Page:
Turkey, Kurds See Peace Talks Progress Despite Southeast Unrest

Turkey, Kurds See Peace Talks Progress Despite Southeast Unrest

ISTANBUL, June 2 (Reuters) – Turkey’s peace talks with Kurdish rebels are advancing despite recent unrest in the southeast, representatives of both sides said, and could boost Prime Minister Tayyip Erdogan’s hopes of becoming president.

Erdogan is widely expected to run in Turkey’s first direct presidential election in August and support from its Kurdish minority, which accounts for around a fifth of the population, could be key to his chances of success.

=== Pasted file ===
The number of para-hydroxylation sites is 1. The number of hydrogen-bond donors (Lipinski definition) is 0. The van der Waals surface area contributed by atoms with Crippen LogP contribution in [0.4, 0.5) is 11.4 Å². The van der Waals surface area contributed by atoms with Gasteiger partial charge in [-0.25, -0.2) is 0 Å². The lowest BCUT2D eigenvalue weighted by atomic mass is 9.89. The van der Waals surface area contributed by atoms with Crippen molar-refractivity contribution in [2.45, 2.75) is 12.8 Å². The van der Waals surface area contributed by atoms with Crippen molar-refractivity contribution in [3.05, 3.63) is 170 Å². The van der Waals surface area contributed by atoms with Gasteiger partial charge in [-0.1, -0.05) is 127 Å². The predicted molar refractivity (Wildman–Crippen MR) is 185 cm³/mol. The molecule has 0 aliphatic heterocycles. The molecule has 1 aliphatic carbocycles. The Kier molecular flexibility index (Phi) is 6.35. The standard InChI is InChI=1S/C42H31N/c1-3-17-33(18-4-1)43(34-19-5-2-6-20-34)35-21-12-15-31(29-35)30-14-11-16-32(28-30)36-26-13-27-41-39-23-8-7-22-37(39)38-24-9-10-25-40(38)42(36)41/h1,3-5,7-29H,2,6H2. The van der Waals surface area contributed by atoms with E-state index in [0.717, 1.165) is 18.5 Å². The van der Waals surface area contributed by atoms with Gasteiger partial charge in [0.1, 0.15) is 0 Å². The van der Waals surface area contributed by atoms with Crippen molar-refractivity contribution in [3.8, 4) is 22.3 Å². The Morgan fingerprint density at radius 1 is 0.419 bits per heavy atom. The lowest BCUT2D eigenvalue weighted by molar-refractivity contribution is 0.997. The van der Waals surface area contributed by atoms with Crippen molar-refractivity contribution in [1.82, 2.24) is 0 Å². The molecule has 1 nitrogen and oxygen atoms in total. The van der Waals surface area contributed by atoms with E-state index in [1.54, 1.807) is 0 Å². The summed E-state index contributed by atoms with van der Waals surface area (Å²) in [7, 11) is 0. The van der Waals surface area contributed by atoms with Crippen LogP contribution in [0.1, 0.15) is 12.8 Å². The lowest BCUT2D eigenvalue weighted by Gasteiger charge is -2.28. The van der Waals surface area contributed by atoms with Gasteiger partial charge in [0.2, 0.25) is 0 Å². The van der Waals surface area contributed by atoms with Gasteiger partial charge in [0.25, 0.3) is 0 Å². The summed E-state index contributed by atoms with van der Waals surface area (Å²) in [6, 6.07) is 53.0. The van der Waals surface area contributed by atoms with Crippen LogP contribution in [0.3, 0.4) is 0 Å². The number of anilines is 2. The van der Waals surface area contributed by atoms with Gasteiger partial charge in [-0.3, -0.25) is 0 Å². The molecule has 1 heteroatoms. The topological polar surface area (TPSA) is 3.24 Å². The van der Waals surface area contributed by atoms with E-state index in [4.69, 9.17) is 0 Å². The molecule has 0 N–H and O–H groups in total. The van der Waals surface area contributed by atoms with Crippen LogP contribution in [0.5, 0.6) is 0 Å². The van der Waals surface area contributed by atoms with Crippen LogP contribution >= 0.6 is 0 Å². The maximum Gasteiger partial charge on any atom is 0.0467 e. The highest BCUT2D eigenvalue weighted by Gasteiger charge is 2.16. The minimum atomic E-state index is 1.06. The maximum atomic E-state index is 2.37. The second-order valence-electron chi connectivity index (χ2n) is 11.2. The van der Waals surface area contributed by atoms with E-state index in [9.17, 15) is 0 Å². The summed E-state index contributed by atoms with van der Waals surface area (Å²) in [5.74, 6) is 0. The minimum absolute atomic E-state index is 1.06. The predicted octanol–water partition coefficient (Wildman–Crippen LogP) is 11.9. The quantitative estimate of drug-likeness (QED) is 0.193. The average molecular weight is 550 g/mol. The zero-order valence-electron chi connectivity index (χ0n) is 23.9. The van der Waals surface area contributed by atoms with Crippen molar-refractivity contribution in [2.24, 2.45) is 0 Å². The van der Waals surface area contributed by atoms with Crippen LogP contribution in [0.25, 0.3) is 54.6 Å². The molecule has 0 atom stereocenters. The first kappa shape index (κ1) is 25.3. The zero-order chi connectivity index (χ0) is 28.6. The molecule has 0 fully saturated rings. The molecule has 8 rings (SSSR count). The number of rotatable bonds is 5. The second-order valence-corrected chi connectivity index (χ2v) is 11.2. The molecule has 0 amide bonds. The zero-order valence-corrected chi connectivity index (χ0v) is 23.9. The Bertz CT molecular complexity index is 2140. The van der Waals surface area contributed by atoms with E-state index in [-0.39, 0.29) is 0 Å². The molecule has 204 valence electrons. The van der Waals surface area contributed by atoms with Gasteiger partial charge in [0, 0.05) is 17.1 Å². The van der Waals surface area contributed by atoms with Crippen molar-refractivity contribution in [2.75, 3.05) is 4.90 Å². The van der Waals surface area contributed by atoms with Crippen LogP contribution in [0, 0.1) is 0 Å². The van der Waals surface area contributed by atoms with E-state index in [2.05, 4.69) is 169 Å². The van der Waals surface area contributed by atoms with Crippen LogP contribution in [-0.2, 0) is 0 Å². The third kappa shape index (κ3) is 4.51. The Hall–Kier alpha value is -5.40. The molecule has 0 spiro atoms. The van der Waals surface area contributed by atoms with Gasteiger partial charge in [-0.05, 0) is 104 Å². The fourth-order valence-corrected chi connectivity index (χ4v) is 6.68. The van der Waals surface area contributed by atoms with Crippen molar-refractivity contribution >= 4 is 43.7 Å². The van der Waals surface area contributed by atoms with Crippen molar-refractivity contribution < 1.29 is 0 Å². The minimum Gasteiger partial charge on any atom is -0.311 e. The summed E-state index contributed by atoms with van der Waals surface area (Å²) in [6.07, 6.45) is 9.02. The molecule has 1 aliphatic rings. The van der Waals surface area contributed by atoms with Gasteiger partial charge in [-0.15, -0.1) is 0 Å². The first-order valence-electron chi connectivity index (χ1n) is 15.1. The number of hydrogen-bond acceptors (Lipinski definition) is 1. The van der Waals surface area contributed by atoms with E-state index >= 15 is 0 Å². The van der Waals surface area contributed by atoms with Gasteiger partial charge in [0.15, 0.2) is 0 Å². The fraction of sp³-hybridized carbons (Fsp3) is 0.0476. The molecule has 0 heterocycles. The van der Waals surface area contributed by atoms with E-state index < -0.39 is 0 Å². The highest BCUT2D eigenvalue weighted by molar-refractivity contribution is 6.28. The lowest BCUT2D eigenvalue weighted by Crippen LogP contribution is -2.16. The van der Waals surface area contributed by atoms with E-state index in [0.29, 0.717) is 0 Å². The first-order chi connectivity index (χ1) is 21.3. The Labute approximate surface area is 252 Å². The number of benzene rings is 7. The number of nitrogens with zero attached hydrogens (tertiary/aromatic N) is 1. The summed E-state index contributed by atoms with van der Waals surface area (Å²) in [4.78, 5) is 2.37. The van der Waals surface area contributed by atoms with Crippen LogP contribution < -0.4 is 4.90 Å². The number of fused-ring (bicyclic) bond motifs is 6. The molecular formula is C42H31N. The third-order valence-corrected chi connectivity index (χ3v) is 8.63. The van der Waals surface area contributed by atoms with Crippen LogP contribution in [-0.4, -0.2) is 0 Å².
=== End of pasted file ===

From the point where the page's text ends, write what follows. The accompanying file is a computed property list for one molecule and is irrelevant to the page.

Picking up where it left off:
He initiated peace talks with jailed militant leader Abdullah Ocalan in 2012 to end a three-decade insurgency which has killed 40,000 people. Increased militant activity and street protests in recent months have sowed fears over prospects for a final deal.

However, Ocalan told a delegation of pro-Kurdish politicians visiting him on his prison island of Imrali, near Istanbul, on Sunday that “the process has reached a new stage.”

Read the full story at Reuters.


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